If you ran into me at Target this morning, you’d immediately think, “Wow! She has her hands full!” You’d witness a sweatpants-clad, 30-ish woman, pushing a cart with three-year-old twin girls strapped in the in the front and an active five-year-old begging for the Lightning McQueen mac-n-cheese.
What you probably wouldn’t realize is how much I struggled to become a mom and how my journey has impacted not only my parenting, but also my worldview.
My journey to become a parent didn’t follow a traditional path and while I currently feel that my arms are overflowing, I remember when my arms were empty and my only real wish was to have a child. After my husband and I threw away the birth control pills in September of 2004, I saw two pink lines in February of 2005. We thought we were on our way to creating our family. Our joyous news ended as an ectopic pregnancy, causing me to lose both fallopian tubes.
I was only 24 and there was no chance of conception without Invitro Fertilization (IVF). IVF is a costly and invasive procedure that involves retrieving eggs and fertilizing them outside of the womb. After countless surgeries, more shots than I can remember, way too many pee sticks, and 5 IVF cycles – we were blessed with our son. On our little guy’s first birthday, I started the medication to begin IVF again. Our 6th IVF cycle was successful and we soon found out we were expecting twins.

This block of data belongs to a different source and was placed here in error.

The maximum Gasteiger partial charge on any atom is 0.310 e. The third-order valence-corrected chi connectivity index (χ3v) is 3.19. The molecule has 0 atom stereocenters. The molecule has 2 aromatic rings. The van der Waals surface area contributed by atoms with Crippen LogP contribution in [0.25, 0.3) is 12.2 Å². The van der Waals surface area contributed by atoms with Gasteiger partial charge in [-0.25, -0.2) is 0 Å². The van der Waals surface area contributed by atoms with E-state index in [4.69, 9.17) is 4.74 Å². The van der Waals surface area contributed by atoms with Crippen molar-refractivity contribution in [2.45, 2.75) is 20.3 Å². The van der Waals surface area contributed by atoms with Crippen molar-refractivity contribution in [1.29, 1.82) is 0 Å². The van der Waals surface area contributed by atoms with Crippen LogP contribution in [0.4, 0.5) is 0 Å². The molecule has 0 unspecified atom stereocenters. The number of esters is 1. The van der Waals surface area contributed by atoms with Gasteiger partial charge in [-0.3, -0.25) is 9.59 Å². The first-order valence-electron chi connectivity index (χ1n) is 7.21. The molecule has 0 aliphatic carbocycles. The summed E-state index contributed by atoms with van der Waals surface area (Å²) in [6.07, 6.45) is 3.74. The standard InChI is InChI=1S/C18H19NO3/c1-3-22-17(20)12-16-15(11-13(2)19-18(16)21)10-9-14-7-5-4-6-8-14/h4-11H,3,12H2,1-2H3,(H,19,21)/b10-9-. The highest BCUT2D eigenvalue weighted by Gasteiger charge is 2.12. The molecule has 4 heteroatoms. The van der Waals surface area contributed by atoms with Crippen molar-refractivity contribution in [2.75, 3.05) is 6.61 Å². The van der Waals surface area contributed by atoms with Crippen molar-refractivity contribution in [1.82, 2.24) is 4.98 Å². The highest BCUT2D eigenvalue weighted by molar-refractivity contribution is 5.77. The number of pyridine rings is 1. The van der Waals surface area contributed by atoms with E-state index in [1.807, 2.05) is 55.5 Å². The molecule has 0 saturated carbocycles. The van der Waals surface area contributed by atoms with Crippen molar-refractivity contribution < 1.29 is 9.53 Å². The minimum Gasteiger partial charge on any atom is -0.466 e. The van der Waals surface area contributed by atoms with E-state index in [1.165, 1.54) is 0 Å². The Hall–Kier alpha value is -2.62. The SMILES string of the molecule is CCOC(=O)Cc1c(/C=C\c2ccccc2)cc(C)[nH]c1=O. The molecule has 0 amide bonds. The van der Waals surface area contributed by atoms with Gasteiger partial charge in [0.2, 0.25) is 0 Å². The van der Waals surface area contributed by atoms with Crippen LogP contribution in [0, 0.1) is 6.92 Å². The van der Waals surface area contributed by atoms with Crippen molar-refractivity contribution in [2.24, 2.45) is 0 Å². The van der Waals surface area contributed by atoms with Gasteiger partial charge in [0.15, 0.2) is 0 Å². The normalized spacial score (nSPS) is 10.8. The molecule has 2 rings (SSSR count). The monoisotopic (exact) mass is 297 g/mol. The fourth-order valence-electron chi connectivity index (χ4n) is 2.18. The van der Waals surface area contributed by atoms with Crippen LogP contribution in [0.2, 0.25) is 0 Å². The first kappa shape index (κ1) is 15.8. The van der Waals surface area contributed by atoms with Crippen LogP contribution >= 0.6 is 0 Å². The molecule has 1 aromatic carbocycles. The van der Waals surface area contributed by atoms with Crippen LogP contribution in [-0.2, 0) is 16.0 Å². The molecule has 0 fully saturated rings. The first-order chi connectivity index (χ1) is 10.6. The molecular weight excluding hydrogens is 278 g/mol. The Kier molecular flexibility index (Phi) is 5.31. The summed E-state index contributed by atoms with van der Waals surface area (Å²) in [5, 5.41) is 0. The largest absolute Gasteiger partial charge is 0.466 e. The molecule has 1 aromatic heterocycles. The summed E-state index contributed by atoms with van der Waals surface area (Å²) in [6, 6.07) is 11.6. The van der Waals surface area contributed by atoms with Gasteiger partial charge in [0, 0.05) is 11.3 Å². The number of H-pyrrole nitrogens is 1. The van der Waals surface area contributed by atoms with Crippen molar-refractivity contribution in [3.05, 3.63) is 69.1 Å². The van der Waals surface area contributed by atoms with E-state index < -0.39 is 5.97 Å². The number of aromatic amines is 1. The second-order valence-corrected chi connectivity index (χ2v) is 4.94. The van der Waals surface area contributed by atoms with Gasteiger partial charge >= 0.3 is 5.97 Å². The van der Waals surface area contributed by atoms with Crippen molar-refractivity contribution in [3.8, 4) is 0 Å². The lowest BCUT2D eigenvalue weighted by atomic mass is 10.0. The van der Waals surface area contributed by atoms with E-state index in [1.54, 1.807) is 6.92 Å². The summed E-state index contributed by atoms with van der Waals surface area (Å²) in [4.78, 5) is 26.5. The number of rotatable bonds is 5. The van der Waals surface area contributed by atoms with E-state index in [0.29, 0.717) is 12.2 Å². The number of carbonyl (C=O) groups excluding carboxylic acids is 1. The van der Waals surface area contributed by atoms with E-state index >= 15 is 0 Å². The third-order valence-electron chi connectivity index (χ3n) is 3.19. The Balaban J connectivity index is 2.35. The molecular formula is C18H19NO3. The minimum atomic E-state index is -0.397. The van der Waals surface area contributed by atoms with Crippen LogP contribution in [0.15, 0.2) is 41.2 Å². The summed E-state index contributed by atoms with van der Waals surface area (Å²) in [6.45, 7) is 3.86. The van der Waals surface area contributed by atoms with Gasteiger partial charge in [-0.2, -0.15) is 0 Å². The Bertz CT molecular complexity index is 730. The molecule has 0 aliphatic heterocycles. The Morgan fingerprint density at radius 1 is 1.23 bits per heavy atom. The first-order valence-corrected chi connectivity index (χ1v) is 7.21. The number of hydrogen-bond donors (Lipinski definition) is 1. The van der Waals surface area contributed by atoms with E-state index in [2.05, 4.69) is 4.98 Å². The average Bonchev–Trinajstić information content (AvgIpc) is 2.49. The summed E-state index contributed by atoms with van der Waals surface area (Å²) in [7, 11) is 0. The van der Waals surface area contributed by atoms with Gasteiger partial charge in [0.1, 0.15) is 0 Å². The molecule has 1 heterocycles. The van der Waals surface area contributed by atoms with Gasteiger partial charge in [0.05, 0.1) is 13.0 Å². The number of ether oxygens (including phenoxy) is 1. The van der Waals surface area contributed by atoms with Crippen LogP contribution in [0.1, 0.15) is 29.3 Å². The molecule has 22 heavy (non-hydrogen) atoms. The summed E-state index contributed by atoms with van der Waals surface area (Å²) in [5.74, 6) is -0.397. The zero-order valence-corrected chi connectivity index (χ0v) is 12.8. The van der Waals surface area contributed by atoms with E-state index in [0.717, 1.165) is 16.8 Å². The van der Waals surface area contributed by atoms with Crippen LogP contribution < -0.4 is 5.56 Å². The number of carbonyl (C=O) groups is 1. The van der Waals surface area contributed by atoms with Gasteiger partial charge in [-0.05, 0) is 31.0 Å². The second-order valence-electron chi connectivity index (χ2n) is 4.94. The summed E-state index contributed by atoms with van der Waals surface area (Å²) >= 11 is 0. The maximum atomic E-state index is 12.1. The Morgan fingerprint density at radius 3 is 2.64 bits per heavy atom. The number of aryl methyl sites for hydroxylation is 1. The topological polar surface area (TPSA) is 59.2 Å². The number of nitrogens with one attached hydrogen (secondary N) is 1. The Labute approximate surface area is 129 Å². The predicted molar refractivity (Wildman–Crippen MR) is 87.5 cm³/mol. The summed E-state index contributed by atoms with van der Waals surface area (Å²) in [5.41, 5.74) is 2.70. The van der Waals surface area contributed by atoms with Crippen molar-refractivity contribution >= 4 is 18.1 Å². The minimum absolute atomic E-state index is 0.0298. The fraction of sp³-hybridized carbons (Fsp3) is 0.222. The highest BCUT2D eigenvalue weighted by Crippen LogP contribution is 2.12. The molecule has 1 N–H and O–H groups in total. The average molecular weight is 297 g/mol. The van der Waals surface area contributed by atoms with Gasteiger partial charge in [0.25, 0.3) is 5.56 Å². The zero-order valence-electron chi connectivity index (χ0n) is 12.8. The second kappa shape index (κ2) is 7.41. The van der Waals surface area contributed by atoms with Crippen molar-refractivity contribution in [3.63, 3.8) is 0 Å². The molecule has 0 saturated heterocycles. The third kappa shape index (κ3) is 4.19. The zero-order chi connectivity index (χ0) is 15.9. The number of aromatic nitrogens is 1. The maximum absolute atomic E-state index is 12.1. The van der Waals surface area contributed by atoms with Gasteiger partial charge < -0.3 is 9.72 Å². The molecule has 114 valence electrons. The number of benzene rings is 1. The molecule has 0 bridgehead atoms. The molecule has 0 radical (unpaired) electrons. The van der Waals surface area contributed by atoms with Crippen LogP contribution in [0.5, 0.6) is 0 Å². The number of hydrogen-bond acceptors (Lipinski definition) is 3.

My struggle to become a mom changed me in many fundamental ways – not only did it make me a stronger person, but I believe it made me a better mom. I feel like I appreciate my kids more after all that we went through to conceive them and infertility helped me to develop key parenting skills like dealing with frustration and the ultimate parenting need – patience.
After my girls were born, my husband and I agreed that our family was complete. However, we had three embryos remaining. It didn’t take us long to decide to donate the remaining embryos to another couple who was trying to conceive. We knew all too well the pain and the willingness to do anything to have a child. While ultimately the other family was not successful, I am still glad that we gave them a chance. Before we experienced infertility I am sure I would have balked at even the thought of another couple raising my biological child. I now realize what a gift a child could have been for that family – and being able to recognize that was evidence of one of infertility’s greatest gifts to me: more compassion.
I still wouldn’t wish infertility on my worst enemy, but over time, I’ve come to see many of the positives that came along with the experience. I have more patience, more compassion, and a totally different worldview than I did prior to this experience. I’m not sure I’d recognize these changes in such a positive light if we hadn’t had a happy ending, but some of them – like increased compassion and changed political views – would have occurred no matter what the outcome.
If you happen to notice a somewhat frazzled mom juggling three small children at Target in the next few weeks, don’t immediately think that she must not have any idea how to utilize birth control. If she’s anything like me, the crazy chaos of her life isn’t a nightmare, but a dream come true.
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Jamie Weitl is a thirty-something, WAHM. Her trio, Bo (5), and twin girls, Clara and Anna (3) ensure that every day is a new adventure. When she isn’t chasing her children, Jamie teaches online full-time for a university in addition to freelancing. She blogs regularly about her family life at Sticky Feet and is also a food blogger at Five Wooden Spoons. You can find her on Twitter @jamieweitl.